## ABOUT ME

Welcome to this site, mainly dedicated to my research activities, although I'll provide material concerning my teaching activities.

I'm 56. I followed an industrial career as an engineer from 1987 till 2002. But my real vocation has always been research in mathematics. I love maths for multiple reasons I'll probably describe in a forthcoming post. For familial reasons, I couldn't do a PhD after my engineering degree. Instead, I wrote and defended a PhD in 1997, beside my working hours, because I had in mind that a day or another, I could become an academic researcher. So, I'm happy without the least regret to have joined Telecom Bretagne (IMT-Atlantique, now) in 2002.

Oxyrhynchus papyrus showing fragment of Euclid's Elements, circa AD 75-125

Source: https://www.pitt.edu/~jdnorton/

During my industrial career, I got the opportunity to face various signal processing applications (speech, radar, communications, etc). As a researcher, in addition to these applications, I dealt with physiological signals for biomedical applications. This multiplicity was by no means a wandering but a true enrichment.

My experience in different applications of statistical signal processing led me to notice and deem that prior knowledge on the signals at stake is often too poor in practice to allow for standard approaches. All my ideas actually originate from this observation, which prompted me to seek new statistical signal processing methods to cope with such situations.

William of Occam, the model for William of Baskerville, the main character in Umberto Eco's 'The name of the Rose'.

The philosophy underpinning my research is strongly influenced by Occam's razor summarized by ‘Never posit pluralities without necessity’ (‘Numquam ponenda est pluralitas sine necessitate’) or 'With all things being equal, the simplest explanation tends to be the right one'. In this respect, I strive to come up with the least possible number of hypotheses encompassing the largest number of cases for which we can state algorithms that guarantee some performance and, if any, some optimality. This stance could be further discussed in connection with the the Bayesian and Non-Bayesian schools of thought. I'll try to do it in a later post. At this stage, for better insight into the 'rule of parsimony' encapsulated in Occam's razor, I find the following two points, which can be found in Wikipedia, particularly enlightening.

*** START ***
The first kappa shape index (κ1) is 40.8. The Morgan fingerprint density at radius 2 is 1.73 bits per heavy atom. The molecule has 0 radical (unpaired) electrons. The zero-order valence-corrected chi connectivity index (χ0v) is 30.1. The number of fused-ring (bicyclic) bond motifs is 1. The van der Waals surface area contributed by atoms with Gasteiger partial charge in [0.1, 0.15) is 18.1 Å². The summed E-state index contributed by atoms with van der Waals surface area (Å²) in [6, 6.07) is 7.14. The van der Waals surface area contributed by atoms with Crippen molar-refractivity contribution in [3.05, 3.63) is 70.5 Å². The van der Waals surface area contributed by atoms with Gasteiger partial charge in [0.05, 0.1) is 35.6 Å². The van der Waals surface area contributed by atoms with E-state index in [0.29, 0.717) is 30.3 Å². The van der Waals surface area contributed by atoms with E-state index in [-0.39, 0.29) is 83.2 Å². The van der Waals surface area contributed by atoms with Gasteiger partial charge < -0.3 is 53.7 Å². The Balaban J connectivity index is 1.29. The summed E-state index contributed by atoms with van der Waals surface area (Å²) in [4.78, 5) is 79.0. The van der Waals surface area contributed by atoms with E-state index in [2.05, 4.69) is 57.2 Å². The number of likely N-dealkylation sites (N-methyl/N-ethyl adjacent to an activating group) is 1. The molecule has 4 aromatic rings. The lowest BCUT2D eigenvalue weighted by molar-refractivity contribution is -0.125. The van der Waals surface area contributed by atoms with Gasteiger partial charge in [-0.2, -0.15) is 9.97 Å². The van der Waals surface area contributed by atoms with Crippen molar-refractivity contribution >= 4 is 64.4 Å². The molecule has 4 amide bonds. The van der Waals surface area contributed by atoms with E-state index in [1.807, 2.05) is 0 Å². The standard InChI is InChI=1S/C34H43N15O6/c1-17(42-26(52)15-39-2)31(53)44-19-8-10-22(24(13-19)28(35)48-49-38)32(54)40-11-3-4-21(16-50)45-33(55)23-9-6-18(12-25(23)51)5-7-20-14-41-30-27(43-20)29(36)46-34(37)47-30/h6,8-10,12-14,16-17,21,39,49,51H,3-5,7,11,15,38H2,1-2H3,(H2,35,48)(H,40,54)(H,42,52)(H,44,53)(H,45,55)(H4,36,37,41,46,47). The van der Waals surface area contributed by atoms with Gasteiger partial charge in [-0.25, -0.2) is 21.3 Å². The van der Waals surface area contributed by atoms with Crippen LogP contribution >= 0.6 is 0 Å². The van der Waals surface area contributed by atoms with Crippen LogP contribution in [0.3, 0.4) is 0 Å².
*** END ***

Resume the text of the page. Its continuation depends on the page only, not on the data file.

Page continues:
Ontological parsimony : ”A rule of thumb, which obliges us to favor theories or hypotheses that make the fewest unwarranted, or ad hoc, assumptions about the data from which they are derived.” Hans-Johann Glock (2004)

'For each accepted explanation of a phenomenon, there may be an extremely large, perhaps even incomprehensible, number of possible and more complex alternatives, because one can always burden failing explanations with ad hoc hypotheses to prevent them from being falsiﬁed ; therefore, simpler theories are preferable to more complex ones because they are more testable' [Wikipedia] and falsifiable in Karl Popper’s sense.

At the top of this page, I emphasize that I love mathematics. In particular, by taste and culture, I'm deeply fascinated and interested by the foundations of mathematics and the connection between mathematics and philosophy. Hence, there is an ultimate and long-term objective in my research works. Somehow in the vein of Jaynes's 'Probability theory: the logic of science', I'm working on possible new links between statistical hypothesis testing and logic, via a perspective based on category theory and more specifically, sheaf theory. More details are given in the pages dedicated to the different themes I address in my research. But, in a nutschell, the starting point is that, after all, a decision made by a statistical test on a given hypothesis is nothing else but a probabilistic truth value on the predicate corresponding to the tested hypothesis.